It is possible to achieve 10 per cent growth in South Asia region, says World Bank economist
CHENNAI: A `litany of policy changes' were needed to improve productivity and investment in south Asia, said Shantayanan Devarajan, World Bank South Asia Region Chief Economist here on Tuesday.
Dr. Devarajan said that it was possible to achieve 10 per cent growth if some of the common problems were sorted out. In Sri Lanka, for instance, the civil strife had pulled down the GDP by about 2 to 3 percentage points while in Bangladesh, the all pervasive corruption ate into large chunks of funds. Nepal and India too faced civil strife in some parts.
One of the problems that existed in the region related to the lack of cross-border synergies between peoples of countries in the region. The degree of integration between peoples in the region was among the lowest in the world, he said and added that a greater degree of integration might pay off. Some parts of the region - Nepal, Bhutan and Bangladesh - were rich in natural gas and this could easily be sold to energy deficient India if the countries worked together. Trade also should increase manifold, he said citing the example of countries in East Asia.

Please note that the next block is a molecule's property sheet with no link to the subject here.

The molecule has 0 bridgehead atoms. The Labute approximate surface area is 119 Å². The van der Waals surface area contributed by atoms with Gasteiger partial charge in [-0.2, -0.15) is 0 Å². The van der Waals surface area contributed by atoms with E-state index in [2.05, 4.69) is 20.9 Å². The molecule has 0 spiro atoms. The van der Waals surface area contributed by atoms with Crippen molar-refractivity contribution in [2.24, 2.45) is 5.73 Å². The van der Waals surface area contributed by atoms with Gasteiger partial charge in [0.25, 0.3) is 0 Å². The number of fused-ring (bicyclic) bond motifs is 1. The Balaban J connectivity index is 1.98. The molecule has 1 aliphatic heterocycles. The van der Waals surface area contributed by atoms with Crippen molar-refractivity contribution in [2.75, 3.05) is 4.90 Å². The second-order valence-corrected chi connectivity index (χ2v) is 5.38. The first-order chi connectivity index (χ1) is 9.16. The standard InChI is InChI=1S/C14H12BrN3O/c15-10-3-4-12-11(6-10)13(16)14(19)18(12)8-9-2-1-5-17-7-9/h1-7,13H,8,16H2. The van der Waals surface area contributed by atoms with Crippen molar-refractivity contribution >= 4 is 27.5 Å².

Speaking at a seminar on `Economic growth in South Asia' organised by the Madras School of Economics, he said that double digit growth rates were possible only if countries concentrated on creating fiscal space for public expenditure, expanded their economic liberalisation and deepened their human capital, doubled the transition rate of students to secondary schools and carried the lagging regions with them.
The relatively low savings rate and investment rate was a reason for growth to lag, he said and added that in democratic societies it was difficult to achieve the 45 per cent savings rate achieved by countries such as China.
Dr. Devarajan stressed the importance of maintaining infrastructure and said that in many countries maintenance of existing facilities left a lot to be desired. He also pointed to regional disparities in development and cautioned that these needed to be addressed early.
Meets Plan panel
Earlier in the day, Dr. Devarajan met the members of the State Plan Panel here, including its vice- chairman, M. Naganathan, and exchanged views.